In Grenada, TNC works with community members in Grenville Bay to address the deterioration of the northern barrier reef. Coral reefs protect coasts from erosion and flooding by reducing wave energy that reaches the shore. Numerous human influences have led to a decrease in the coral cover on this barrier reef. When the reef is no longer able to ‘grow’ at a rate faster than the rate of erosion from the constant breaking waves, the reef height begins to decrease. This lowering of the reef severely limits the reef’s ability to protect the coastline from the impacts of wave intensity and storms, leading to coastal erosion and an increase in run-up flooding from waves during storms.
The Grenville project is testing a two stage approach to restore the shoreline protection function of the barrier reef. Initially, an eco-engineering approach was designed to enable the local fishermen to install structures to increase the height of the northern reef of Granville Bay. Re-leveling the reef is designed to reduce wave energy entering the bay, stabilize the shore and minimize flooding. The team are also experimenting with restoring the corals and biological community to these. Reef restoration should allow the reef to grow naturally to keep pace with erosion and sea level rise while also enhancing local fisheries and providing additional benefits to the community.
Addressing the cause of the increased erosion and flooding at the source (the damaged reef, avoids deflecting the shoreline damage to other areas as commonly happens when the problem is addressed by shoreline hardening. Other benefits of this project include the use of community labor, lower costs, and higher ecosystem service benefits, compared to the installation of rip-rap or bulkheads used as shoreline hardening.
Information and data on the coastal protection ecosystem services values that coral reef and other habitats provide can help guide communities towards employing natural coastal protection solutions to address the challenges of sea level rise.
TNC’s Caribbean team has developed web-based tools that can be used to prioritize coral and mangrove restoration sites based on the ecosystem services these coastal habitats provide. There are two separate tools, one for the Caribbean region as well as for the Cayman Islands, specifically. The Cayman Island’s Department of Environment is seeking to expand marine protection and prioritize management and restoration efforts of their coastal habitats. The objective of this tool is to identify where coral reef and mangrove habitats are likely to 1) reduce exposure to erosion and flooding from storms and future sea levels; 2) protect vulnerable people and property; and 3) maintain recreation and tourism appeal that drives the economic engine of the Caribbean. Natural Capital’s InVEST tools were used to model the tourism and coastal defense benefits that these habitats provide. Tourism benefits were modeled using thousands of geotagged photographs from the flickr image hosting site which revealed hotspots and patterns of tourism. Coastal defense benefits were modeled to highlight the protective services offered by natural habitats to coastal populations. The results provide a quantitative representation of erosion and inundation risks along the coastline. This information can help coastal managers, planners, and landowners to develop smarter permitting strategies and identify the mangroves and coral reefs that provide greater coastal protection, thus targeting more focused management or restoration attention on areas that will provide the most benefits.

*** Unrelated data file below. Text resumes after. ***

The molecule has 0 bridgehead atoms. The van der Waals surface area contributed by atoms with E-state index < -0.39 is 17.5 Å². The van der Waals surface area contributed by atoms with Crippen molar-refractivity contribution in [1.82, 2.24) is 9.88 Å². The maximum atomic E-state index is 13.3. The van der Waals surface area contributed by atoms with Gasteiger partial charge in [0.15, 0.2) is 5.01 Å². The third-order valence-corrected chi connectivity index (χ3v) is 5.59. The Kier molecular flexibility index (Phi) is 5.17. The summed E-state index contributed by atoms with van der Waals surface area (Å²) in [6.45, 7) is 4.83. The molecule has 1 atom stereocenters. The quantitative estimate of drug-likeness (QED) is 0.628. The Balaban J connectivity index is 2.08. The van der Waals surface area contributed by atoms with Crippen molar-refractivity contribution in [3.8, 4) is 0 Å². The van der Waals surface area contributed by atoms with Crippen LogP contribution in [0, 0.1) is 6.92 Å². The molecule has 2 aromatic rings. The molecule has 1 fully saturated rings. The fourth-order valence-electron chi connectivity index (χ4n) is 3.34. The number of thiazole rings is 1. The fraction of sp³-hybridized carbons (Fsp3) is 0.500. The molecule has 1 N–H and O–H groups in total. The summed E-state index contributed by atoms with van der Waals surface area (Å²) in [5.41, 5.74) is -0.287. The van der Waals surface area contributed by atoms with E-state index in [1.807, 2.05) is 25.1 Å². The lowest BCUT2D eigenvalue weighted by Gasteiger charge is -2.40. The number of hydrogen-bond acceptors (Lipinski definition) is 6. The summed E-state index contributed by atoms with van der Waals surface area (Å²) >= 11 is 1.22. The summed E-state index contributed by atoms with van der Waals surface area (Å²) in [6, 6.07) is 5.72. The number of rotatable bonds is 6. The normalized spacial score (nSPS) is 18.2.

The Caribbean Restoration Explorer has comparable methodologies and applications, but in addition, uses a regional coral connectivity model, which relies on NOAA’s Real Time Ocean Forecasting System ocean circulation model to analyze coral larval spawning and dispersion events throughout the Caribbean Sea. This allows user to explore important connection patterns among coral habitats across countries and throughout the Caribbean region as a whole (Schill et al. 2015).
The tool can be found at http://maps.coastalresilience.org/caribbean/
Top image: ©Andrew Kornylak. Photo Credits in Text: © Jerod Foster, © Daniel White, © Tim Calver